"No class or group or party in Germany could escape its share of responsibility for the abandonment of the democratic Republic and the advent of Adolf Hitler. The cardinal error of the Germans who opposed Nazism was their failure to unite against it."

- William L. Shirer, author of The Rise and Fall of the Third Reich: A History of Nazi Germany 
Studying about the rise of the Nazi Party in Germany requires students to reflect on the importance of preserving and protecting democratic values and institutions and to consider the role of a responsible citizen in that process. Students may have the impression that the Holocaust was inevitable. Whenever possible, educators should help students recognize that the Holocaust took place because individuals, groups, and nations made decisions to act or not to act.
 
In order to set the stage for this understanding, teachers can use the following excerpts from our Teacher's Resource Guide Lesson 3: Nazi Germany.
Weimar Republic and the Rise of the Nazi Party

The Weimar Republic was a fragile democracy. This unstable democracy paved a path for the Nazi Party. However, it must be made absolutely clear to students that the German people did not have to vote for the Nazis in the 1933 election; this was a choice they made.
 
Begin this lesson with the following:
  • Challenge students think about the word "democracy" and chart their responses to the sentence stem "Democracy is..." on the board or on chart paper.
  • Provide students with an introduction to Alfred Caro and Frank Shurman and show their testimonies.
  • Follow with a discussion using the questions below.
    • How does Alfred Caro characterize the Weimar Republic?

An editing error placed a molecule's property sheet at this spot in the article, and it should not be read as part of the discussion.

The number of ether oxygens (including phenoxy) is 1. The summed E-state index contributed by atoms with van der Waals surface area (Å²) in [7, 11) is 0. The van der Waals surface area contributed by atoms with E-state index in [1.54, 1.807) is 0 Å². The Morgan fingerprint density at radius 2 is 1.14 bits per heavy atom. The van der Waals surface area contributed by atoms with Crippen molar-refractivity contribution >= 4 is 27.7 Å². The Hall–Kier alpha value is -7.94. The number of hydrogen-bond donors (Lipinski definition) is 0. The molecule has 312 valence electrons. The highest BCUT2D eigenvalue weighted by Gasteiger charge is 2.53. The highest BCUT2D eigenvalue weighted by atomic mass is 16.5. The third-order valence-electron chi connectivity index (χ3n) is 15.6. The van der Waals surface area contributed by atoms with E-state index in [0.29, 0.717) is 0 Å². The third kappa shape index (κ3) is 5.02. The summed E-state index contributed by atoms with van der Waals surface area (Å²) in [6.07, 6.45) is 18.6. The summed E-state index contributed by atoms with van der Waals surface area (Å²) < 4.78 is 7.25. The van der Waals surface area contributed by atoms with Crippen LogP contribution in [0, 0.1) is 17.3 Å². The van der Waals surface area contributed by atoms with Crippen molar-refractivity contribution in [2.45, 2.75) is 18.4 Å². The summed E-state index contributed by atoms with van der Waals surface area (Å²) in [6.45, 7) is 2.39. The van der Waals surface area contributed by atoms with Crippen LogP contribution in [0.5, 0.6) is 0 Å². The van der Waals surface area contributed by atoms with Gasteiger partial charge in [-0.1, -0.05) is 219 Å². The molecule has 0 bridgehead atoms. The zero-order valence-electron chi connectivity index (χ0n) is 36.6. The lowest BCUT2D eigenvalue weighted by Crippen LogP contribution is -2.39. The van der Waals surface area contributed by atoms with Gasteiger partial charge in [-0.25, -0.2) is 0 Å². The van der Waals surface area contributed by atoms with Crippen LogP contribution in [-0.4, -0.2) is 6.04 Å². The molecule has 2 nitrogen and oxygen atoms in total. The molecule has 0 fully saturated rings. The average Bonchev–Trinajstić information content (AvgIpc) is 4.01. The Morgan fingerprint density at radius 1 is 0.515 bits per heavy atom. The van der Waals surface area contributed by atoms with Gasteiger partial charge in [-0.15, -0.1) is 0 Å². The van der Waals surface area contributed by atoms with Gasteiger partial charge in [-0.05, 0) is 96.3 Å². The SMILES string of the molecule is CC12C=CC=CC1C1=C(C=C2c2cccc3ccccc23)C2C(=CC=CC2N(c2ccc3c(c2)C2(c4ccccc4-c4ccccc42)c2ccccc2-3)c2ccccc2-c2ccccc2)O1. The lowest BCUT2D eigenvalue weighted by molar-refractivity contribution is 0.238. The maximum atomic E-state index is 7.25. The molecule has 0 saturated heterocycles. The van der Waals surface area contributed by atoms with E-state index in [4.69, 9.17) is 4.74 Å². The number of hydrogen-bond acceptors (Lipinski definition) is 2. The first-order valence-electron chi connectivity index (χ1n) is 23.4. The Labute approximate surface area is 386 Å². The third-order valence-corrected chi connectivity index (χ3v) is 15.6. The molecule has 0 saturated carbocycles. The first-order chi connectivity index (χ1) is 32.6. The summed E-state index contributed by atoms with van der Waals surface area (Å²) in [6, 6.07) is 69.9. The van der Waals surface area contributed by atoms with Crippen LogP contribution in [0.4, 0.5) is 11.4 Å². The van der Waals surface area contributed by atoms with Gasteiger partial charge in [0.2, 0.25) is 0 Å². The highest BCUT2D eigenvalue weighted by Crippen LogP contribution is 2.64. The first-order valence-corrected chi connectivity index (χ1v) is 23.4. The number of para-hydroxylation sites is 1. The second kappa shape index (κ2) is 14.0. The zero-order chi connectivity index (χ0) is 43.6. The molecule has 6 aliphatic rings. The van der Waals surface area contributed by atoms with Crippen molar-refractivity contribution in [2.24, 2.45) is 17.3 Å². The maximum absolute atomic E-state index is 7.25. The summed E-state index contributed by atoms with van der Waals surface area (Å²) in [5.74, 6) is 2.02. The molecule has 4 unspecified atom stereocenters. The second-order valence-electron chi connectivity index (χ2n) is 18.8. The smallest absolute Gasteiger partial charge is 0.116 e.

• What example does Frank Shurman share to illustrate the "insecure situation" that Germany was facing in the early 1920s? How does Frank indicate that Hitler took advantage of the situation?
    • Based what you heard, how confident do you think the German people were in their government?
    • Distribute The Weimar Republic and the Rise of the Nazi Party. After reading this text have a discussion using the following questions:
      • Do you think that the Nazis' rise to power was inevitable based on what you read?
      • According to the text, why was the democracy of Germany so fragile? How does information in the text compare to what Alfred Caro and Frank Sherman shared in their testimonies?
      • Show students the maps of Europe before and after the Treaty of Versailles and have them identify how the borders changed after 1919. Have student refer back to the text and summarize the provisions of the Treaty of Versailles in addition to the change in borders. 
Contemporary Connections - Engage Students in Discussion!  


american_flag.jpg
 
 
  • What are the characteristics of a democracy?
  • Do you think that democracy, in general, is fragile? Explain your thinking.
  • How does democracy benefit the individual? How does democracy benefit society?
  • How can a democracy be affected by individuals and society?
Refer to the Echoes and Reflections Teacher's Resource Guide for additional discussion questions and the remainder of Lesson 3: Nazi Germany.
 
Additional Resources

Register/Login to view these IWitness Testimonies

This lesson from USHMM offers case studies based on actual German voters and encourages consideration of the realities in Germany after WWI.
 
Campaigns and elections are a great opportunity to discuss the role of government in our lives and the importance of social issues. These ideas from the Anti-Defamation League provide suggested strategies and activities for teachers to undertake with students. 
Defending Truth - Holocaust Denial in the Classroom

What is Holocaust denial? Should we talk about it with our students? Dan Leshem, PhD, defines contemporary Holocaust denial and offers a framework for unpacking this complex issue. 
Upcoming Professional Development - Fall 2016
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